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Understanding the role of impact cratering in Earth's evolution through state-of-the-art geochronology

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Atomic clocks made of shattered zircon crystals can date asteroid impacts

When dating an impact crater, does the age indicate the moment of impact, and related devastation, or does it record cooling of the crater up to hundreds of thousands of years later? New research has managed to separate the two events and accurately date the point of impact.

Fundamental Research icon Fundamental Research

The Chicxulub impact structure in the Yucatán Peninsula, Mexico, formed 66 million years ago and triggered the Cretaceous–Palaeogene mass extinction in which three quarters of life on Earth was wiped out. This is the one well-established example of a cause–effect relationship between an impact and a mass extinction, but the possibility remains that other large impacts may have triggered other extinctions. Accurate and precise dating of large craters can contribute to our understanding of the relationship between impacts and mass extinction events. The EU-funded Crater Chron project has taken advantage of recent advances in our understanding of how the mineral zircon (ZrSiO4) can record the age of an impact event, offering a better understanding of when the impact occurred and what resulted. “We managed to establish a relatively standard routine for determining the age of an impact event,” says principal investigator Gavin Kenny, based at Sweden’s Royal Museum of Natural History. Kenny was supported by a Marie Skłodowska-Curie Individual Fellowship. One of the breakthroughs in the project came from integrating new zircon uranium-lead (U-Pb) data with previously published data from another dating technique, argon-argon, or Ar/Ar, dating. As Kenny explains, “Ar/Ar dating is a powerful tool in dating impacts, and it was important to show that the two techniques can complement each other in order to give a more complete history of an impact event and the cooling of an impact crater tens to hundreds of thousands of years after the impact.”

Combining techniques for a clearer picture

Studying the 23 kilometre-wide Lappajärvi impact crater in Finland, the project showed that shocked zircon appears to more closely record the age of the impact event, while Ar/Ar dating records the cooling of the crater. “Understanding whether one has dated the actual impact event, or the later cooling of the structure, is important if one wants to correlate impacts with other important events in Earth’s past, such as mass extinctions,” Kenny adds. Zircon that has been shocked by the extreme pressures and temperatures unique to impact events deforms in a number of ways. One way is to recrystallise. A pre-impact zircon grain, which might initially be approximately 100 micrometres (0.1 millimetre) in size, can recrystallise into a cluster of hundreds or thousands of subgrains. This process expels lead from the original crystal and effectively resets the uranium-lead clock to the time of the impact. High-spatial-resolution techniques can be applied to analyse the recrystallised parts of the zircon grain, so that the date of the impact can be identified.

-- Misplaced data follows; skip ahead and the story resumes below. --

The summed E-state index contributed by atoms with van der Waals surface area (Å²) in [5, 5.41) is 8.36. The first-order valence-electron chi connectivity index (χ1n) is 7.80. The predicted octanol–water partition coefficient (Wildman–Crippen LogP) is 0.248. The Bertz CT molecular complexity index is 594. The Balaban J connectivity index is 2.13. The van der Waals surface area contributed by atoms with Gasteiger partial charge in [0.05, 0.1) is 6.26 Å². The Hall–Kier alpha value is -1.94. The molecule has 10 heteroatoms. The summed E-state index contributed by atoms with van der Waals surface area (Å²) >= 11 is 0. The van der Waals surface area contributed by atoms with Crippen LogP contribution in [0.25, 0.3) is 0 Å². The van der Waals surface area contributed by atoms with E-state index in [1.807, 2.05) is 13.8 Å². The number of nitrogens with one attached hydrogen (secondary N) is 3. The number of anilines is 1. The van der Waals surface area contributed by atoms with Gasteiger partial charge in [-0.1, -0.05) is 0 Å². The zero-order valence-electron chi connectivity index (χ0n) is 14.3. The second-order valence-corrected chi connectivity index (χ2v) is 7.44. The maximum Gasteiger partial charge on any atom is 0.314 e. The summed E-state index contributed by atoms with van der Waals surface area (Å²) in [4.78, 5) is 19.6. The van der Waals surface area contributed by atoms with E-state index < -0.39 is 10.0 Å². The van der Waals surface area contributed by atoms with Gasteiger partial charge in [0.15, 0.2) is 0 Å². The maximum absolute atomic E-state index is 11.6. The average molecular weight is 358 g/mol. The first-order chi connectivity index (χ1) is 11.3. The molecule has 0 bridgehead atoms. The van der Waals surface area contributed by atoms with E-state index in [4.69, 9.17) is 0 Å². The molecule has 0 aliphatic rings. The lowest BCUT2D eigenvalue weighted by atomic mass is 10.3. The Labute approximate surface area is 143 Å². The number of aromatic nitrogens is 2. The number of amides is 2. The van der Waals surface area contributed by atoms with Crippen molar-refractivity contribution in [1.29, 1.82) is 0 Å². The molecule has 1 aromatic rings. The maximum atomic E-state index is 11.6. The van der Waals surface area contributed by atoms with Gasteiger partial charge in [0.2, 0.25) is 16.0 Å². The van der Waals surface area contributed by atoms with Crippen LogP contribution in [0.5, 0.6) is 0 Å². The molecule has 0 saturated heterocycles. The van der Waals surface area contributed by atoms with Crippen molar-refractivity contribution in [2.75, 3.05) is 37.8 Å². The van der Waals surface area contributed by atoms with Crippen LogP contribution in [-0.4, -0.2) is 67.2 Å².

The impact’s impact

Improved dating can also indicate a possible temporal overlap with an extinction event that can be investigated further, and define which sedimentary successions may host a record of an impact and its possible effects on the biosphere. “Dating an impact is usually a good first step in the process of testing whether a given impact structure may be related to a given extinction event,” Kenny notes. “We concluded that the approximately 80 km in diameter Morokweng impact structure in South Africa formed a few million years before the Jurassic–Cretaceous boundary. Previous studies had suggested a possible overlap of the geological boundary and impact, but dating of the boundary by other researchers in recent years and the impact structure now indicate that they did not coincide and thus cannot have been related.”

Lunar secrets

In the course of the work, Crater Chron investigated the effects of extreme pressures and temperatures on other minerals, such as apatite. Understanding how apatite responds to an impact is important in understanding the history of the Moon and inner solar system, because apatite is much more common than zircon in rocks on the Moon. “Studies that date impacts and volcanic activity on the Moon use apatite, so it is important in understanding how impacts may have affected its uranium-lead clock,” explains Kenny.


Crater Chron, impact event, dating, zircon, geological boundary, apatite, U-Pb, Ar/Ar dating

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